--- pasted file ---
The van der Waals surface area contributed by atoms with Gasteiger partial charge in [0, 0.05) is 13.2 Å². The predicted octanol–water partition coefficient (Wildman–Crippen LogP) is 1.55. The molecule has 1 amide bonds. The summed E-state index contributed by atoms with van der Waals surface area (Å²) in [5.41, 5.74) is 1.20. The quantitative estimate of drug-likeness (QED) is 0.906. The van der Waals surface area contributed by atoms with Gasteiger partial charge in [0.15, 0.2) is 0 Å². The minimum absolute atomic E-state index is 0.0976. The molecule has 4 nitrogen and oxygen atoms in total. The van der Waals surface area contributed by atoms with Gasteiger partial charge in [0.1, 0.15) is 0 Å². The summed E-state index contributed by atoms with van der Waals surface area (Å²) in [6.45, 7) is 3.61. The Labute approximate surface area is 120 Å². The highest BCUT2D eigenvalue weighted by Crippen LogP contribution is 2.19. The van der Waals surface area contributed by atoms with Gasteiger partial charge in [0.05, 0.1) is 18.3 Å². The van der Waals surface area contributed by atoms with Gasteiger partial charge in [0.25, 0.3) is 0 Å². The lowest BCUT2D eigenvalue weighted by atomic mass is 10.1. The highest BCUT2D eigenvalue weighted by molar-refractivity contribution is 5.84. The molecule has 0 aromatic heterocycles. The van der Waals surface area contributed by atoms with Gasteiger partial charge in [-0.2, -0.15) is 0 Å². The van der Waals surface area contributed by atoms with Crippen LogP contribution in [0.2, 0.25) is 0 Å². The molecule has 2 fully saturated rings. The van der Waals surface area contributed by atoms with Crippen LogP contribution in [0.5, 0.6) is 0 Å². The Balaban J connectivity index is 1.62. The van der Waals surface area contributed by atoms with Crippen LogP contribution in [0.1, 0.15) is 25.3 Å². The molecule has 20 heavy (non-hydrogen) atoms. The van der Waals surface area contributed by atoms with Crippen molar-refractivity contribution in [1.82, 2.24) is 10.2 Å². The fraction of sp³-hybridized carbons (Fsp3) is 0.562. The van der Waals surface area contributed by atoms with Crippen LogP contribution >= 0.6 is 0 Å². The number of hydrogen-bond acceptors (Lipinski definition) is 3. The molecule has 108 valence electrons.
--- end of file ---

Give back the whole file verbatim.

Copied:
The van der Waals surface area contributed by atoms with Gasteiger partial charge in [0, 0.05) is 13.2 Å². The predicted octanol–water partition coefficient (Wildman–Crippen LogP) is 1.55. The molecule has 1 amide bonds. The summed E-state index contributed by atoms with van der Waals surface area (Å²) in [5.41, 5.74) is 1.20. The quantitative estimate of drug-likeness (QED) is 0.906. The van der Waals surface area contributed by atoms with Gasteiger partial charge in [0.15, 0.2) is 0 Å². The minimum absolute atomic E-state index is 0.0976. The molecule has 4 nitrogen and oxygen atoms in total. The van der Waals surface area contributed by atoms with Gasteiger partial charge in [0.1, 0.15) is 0 Å². The summed E-state index contributed by atoms with van der Waals surface area (Å²) in [6.45, 7) is 3.61. The Labute approximate surface area is 120 Å². The highest BCUT2D eigenvalue weighted by Crippen LogP contribution is 2.19. The van der Waals surface area contributed by atoms with Gasteiger partial charge in [0.05, 0.1) is 18.3 Å². The van der Waals surface area contributed by atoms with Gasteiger partial charge in [0.25, 0.3) is 0 Å². The lowest BCUT2D eigenvalue weighted by atomic mass is 10.1. The highest BCUT2D eigenvalue weighted by molar-refractivity contribution is 5.84. The molecule has 0 aromatic heterocycles. The van der Waals surface area contributed by atoms with Gasteiger partial charge in [-0.2, -0.15) is 0 Å². The van der Waals surface area contributed by atoms with Crippen LogP contribution in [0.2, 0.25) is 0 Å². The molecule has 2 fully saturated rings. The van der Waals surface area contributed by atoms with Crippen LogP contribution in [0.5, 0.6) is 0 Å². The Balaban J connectivity index is 1.62. The van der Waals surface area contributed by atoms with Crippen LogP contribution in [0.1, 0.15) is 25.3 Å². The molecule has 20 heavy (non-hydrogen) atoms. The van der Waals surface area contributed by atoms with Crippen molar-refractivity contribution in [1.82, 2.24) is 10.2 Å². The fraction of sp³-hybridized carbons (Fsp3) is 0.562. The van der Waals surface area contributed by atoms with Crippen LogP contribution >= 0.6 is 0 Å². The number of hydrogen-bond acceptors (Lipinski definition) is 3. The molecule has 108 valence electrons.